Mapping adjectives

Adjectives present particular challenges in mapping and while the lemon vocabulary presented so far is suitable for most mappings, we will present design patterns explaining how mapping with adjectives should be performed. For the most part adjectives are involved in unary syntactic frames (that is a frame with a single argument), except for the case where they have a prepositional complement, e.g., “X is similar to Y” or are used postpositively, e.g., “X ist Y ähnlich” in German. We shall leave these binary cases as an example to the user as they function like other examples presentend above. As such we shall only handle the case where adjectives are unary. Given that we have assumed adjectives are unary then it is clear that on the ontology side they correspond to classes. For example assume Red is a class in our ontology then we can map the lexical entry “red” as follows

:red lemon:canonicalForm [ lemon:writtenRep "red"@en ] ;
  lemon:sense [ lemon:reference ontology:Red ;
                lemon:isA :attr ] ;
  lemon:synBehavior [ lemon:synArg :attr ] .
Image mapping-ex4
Example 58

In fact the inclusion of adjectives as classes in the ontology is rare in general, but lemon cannot semantically map lexical entries to semantics that is not extant in the ontology. As such it is often necessary to the ontology vocabulary, i.e., OWL, to include these semantics to map to a lexicon. For example consider the example of an ontology with a property color with values {green, red, blue}. As the color words are individuals it is not possible to map the syntactic predicates of “red”, “green” and “blue“ to them without first making them into classes. This is simply done as follows

ontology:Green a owl:Class ;
  owl:equivalentTo [ a owl:Restriction ;
    owl:onProperty ontology:color ;
    owl:hasValue ontology:green
  ] .
DL Syntax:

Green ≡ ∋

Example 59

Then these classes are mappable like the previous example. An even more complex example exists if you wish to map an adjective to a datatype property, for example “big” to a property size. As of OWL2 there exists vocabulary to define classes in terms of data type properties, so we may define a class of big cities, BigCity, as all cities of size greater than 500,000.

ontology:BigCity a owl:Class
  owl:equivalentTo [ owl:intersectionOf (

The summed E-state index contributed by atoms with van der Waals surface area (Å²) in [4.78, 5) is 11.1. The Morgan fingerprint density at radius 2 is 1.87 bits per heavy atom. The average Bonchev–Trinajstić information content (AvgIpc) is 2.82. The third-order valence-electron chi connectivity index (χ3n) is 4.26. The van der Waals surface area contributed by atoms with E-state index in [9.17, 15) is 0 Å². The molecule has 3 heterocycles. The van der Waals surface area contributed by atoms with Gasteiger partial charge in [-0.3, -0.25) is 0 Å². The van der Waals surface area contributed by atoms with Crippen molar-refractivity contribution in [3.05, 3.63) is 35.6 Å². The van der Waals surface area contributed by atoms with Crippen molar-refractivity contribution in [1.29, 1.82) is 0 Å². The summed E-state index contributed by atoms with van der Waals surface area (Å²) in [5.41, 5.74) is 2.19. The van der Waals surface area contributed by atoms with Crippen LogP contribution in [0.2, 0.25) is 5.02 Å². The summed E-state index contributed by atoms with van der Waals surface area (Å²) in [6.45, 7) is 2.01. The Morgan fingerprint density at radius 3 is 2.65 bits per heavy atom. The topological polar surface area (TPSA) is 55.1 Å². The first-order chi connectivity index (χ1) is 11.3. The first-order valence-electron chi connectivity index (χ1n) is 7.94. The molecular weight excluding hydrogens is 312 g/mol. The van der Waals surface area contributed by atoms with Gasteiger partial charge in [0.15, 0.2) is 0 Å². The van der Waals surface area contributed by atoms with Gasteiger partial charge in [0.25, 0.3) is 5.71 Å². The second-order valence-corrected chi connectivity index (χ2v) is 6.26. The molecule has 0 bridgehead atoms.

[ a owl:Restriction ;
      owl:onProperty ontology:size ;
      owl:someValueFrom [ a rdfs:Datatype ;
                          owl:onDatatype xsd:integer ;
                          owl:withRestrictions ( [ xsd:minExclusive 500000 ] )
             ] ) 
    ] .

BigCity ≡ City ⊓ ∃size.integer[> 500000]

Example 60

Another aspect of adjectives is that they are frequently used comparatively or superlatively, that is with “more” and “most.” Again this behavior can only be analyzed if the appropriate semantics exist within the ontology. For example, consider we have “big” and we wish to define “bigger”, this clearly gives a binary frame “X is bigger than Y” and hence must be matched to a property in the ontology as follows, the frame should then be marked in someway as a comparative frame, for example in LexInfo 2 this is done by the AdjectiveComparativeFrame. So we could map as follows.

:big lemon:canonicalForm [ lemon:writtenRep "big"@en ] ;
     lemon:otherForm [ lemon:writtenRep "bigger"@en ;
                       isocat:degree isocat:comparative ] ;
     lemon:synBehavior [ a lexinfo:AdjectiveComparativeFrame ;
                         lexinfo:copulativeSubj :subj ;
                         lexinfo:comparativeComplement :comp ]
     lemon:sense [ lemon:reference ontology:biggerThan ;
                   lemon:subjOfProp :subj ;
                   lemon:objOfProp :comp ] .
lexinfo:AdjectiveComparativeFrame rdfs:subClassOf lemon:Frame .
lexinfo:copulativeSubj rdfs:subPropertyOf lemon:synArg .
lexinfo:comparativeComplement rdfs:subPropertyOf lemon:synArg .
Image mapping-ex5
Example 61

This comparative property is not currently representable in OWL, however it is possible to express it in SWRL, for example we could define the biggerThan property in the following way

:y rdf:type swrl:Variable .
:x rdf:type swrl:Variable .
:s1 rdf:type swrl:Variable .
:s2 rdf:type swrl:Variable .
[ rdf:type swrl:Imp ;
  swrl:body ( [ rdf:type swrl:ClassAtom ;
                swrl:classPredicate :City ;
                swrl:argument1 :x
              [ rdf:type swrl:ClassAtom ;
                swrl:classPredicate :City ;
                swrl:argument1 :y
              [ rdf:type swrl:DatavaluedPropertyAtom ;
                swrl:argument2 :s1 ;
                swrl:propertyPredicate :size ;
                swrl:argument1 :x
              [ rdf:type swrl:DatavaluedPropertyAtom ;
                swrl:argument2 :s2 ;
                swrl:propertyPredicate :size ;
                swrl:argument1 :y
              [ rdf:type swrl:BuiltinAtom ;
                swrl:builtin swrlb:greaterThan ;
                swrl:arguments ( :s1
                                 :s2 )
            ) ;
  swrl:head ( [ rdf:type swrl:IndividualPropertyAtom ;
                         swrl:propertyPredicate :biggerThan ;
                         swrl:argument1 :x ;
                         swrl:argument2 :y
            ) ] .
SWRL Rule:

City(?x) , City(?y) , size(?x, ?s1) , size(?y, ?s2) , greaterThan(?s1, ?s2) → biggerThan(?x, ?y)

Example 62

John McCrae 2012-07-31